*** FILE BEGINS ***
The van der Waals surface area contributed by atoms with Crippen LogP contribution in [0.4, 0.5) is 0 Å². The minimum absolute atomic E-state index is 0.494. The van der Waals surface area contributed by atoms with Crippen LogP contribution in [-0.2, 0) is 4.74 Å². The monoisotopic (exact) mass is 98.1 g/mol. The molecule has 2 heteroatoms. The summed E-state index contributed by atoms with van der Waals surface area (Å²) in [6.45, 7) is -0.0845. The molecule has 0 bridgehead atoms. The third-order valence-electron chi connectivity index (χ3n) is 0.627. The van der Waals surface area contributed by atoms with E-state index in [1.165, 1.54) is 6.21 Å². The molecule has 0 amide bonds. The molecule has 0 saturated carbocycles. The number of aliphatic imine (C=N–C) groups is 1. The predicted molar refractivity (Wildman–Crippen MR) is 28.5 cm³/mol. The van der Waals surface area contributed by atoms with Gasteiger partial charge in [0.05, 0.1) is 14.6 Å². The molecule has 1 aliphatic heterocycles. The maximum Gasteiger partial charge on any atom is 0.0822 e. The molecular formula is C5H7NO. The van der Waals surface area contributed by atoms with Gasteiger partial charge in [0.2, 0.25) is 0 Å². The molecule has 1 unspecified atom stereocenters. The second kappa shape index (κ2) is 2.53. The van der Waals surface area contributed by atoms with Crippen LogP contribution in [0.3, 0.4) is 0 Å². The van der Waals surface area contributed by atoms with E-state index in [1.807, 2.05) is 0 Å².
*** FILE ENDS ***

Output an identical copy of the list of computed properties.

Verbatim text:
The van der Waals surface area contributed by atoms with Crippen LogP contribution in [0.4, 0.5) is 0 Å². The minimum absolute atomic E-state index is 0.494. The van der Waals surface area contributed by atoms with Crippen LogP contribution in [-0.2, 0) is 4.74 Å². The monoisotopic (exact) mass is 98.1 g/mol. The molecule has 2 heteroatoms. The summed E-state index contributed by atoms with van der Waals surface area (Å²) in [6.45, 7) is -0.0845. The molecule has 0 bridgehead atoms. The third-order valence-electron chi connectivity index (χ3n) is 0.627. The van der Waals surface area contributed by atoms with E-state index in [1.165, 1.54) is 6.21 Å². The molecule has 0 amide bonds. The molecule has 0 saturated carbocycles. The number of aliphatic imine (C=N–C) groups is 1. The predicted molar refractivity (Wildman–Crippen MR) is 28.5 cm³/mol. The van der Waals surface area contributed by atoms with Gasteiger partial charge in [0.05, 0.1) is 14.6 Å². The molecule has 1 aliphatic heterocycles. The maximum Gasteiger partial charge on any atom is 0.0822 e. The molecular formula is C5H7NO. The van der Waals surface area contributed by atoms with Gasteiger partial charge in [0.2, 0.25) is 0 Å². The molecule has 1 unspecified atom stereocenters. The second kappa shape index (κ2) is 2.53. The van der Waals surface area contributed by atoms with Crippen LogP contribution in [0.3, 0.4) is 0 Å². The van der Waals surface area contributed by atoms with E-state index in [1.807, 2.05) is 0 Å².